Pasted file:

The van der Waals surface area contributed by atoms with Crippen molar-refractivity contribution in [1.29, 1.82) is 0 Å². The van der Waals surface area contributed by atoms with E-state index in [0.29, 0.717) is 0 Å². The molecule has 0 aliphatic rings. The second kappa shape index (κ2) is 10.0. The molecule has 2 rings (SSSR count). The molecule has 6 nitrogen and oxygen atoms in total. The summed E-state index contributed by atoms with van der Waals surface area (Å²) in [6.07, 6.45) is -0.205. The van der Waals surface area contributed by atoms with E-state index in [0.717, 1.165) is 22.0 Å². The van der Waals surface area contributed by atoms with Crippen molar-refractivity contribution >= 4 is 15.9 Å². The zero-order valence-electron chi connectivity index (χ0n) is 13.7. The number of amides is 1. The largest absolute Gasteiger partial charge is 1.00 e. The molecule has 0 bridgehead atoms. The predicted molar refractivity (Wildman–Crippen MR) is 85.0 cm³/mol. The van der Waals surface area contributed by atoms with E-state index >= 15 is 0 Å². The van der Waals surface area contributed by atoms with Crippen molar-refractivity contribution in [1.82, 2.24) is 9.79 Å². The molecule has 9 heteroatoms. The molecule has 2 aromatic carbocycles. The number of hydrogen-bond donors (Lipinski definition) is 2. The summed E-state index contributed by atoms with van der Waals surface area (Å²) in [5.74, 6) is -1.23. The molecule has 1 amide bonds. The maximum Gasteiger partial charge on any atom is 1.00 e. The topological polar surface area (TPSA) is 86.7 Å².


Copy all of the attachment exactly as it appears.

The van der Waals surface area contributed by atoms with Crippen molar-refractivity contribution in [1.29, 1.82) is 0 Å². The van der Waals surface area contributed by atoms with E-state index in [0.29, 0.717) is 0 Å². The molecule has 0 aliphatic rings. The second kappa shape index (κ2) is 10.0. The molecule has 2 rings (SSSR count). The molecule has 6 nitrogen and oxygen atoms in total. The summed E-state index contributed by atoms with van der Waals surface area (Å²) in [6.07, 6.45) is -0.205. The van der Waals surface area contributed by atoms with E-state index in [0.717, 1.165) is 22.0 Å². The van der Waals surface area contributed by atoms with Crippen molar-refractivity contribution >= 4 is 15.9 Å². The zero-order valence-electron chi connectivity index (χ0n) is 13.7. The number of amides is 1. The largest absolute Gasteiger partial charge is 1.00 e. The molecule has 0 bridgehead atoms. The predicted molar refractivity (Wildman–Crippen MR) is 85.0 cm³/mol. The van der Waals surface area contributed by atoms with E-state index >= 15 is 0 Å². The van der Waals surface area contributed by atoms with Crippen molar-refractivity contribution in [1.82, 2.24) is 9.79 Å². The molecule has 9 heteroatoms. The molecule has 2 aromatic carbocycles. The number of hydrogen-bond donors (Lipinski definition) is 2. The summed E-state index contributed by atoms with van der Waals surface area (Å²) in [5.74, 6) is -1.23. The molecule has 1 amide bonds. The maximum Gasteiger partial charge on any atom is 1.00 e. The topological polar surface area (TPSA) is 86.7 Å².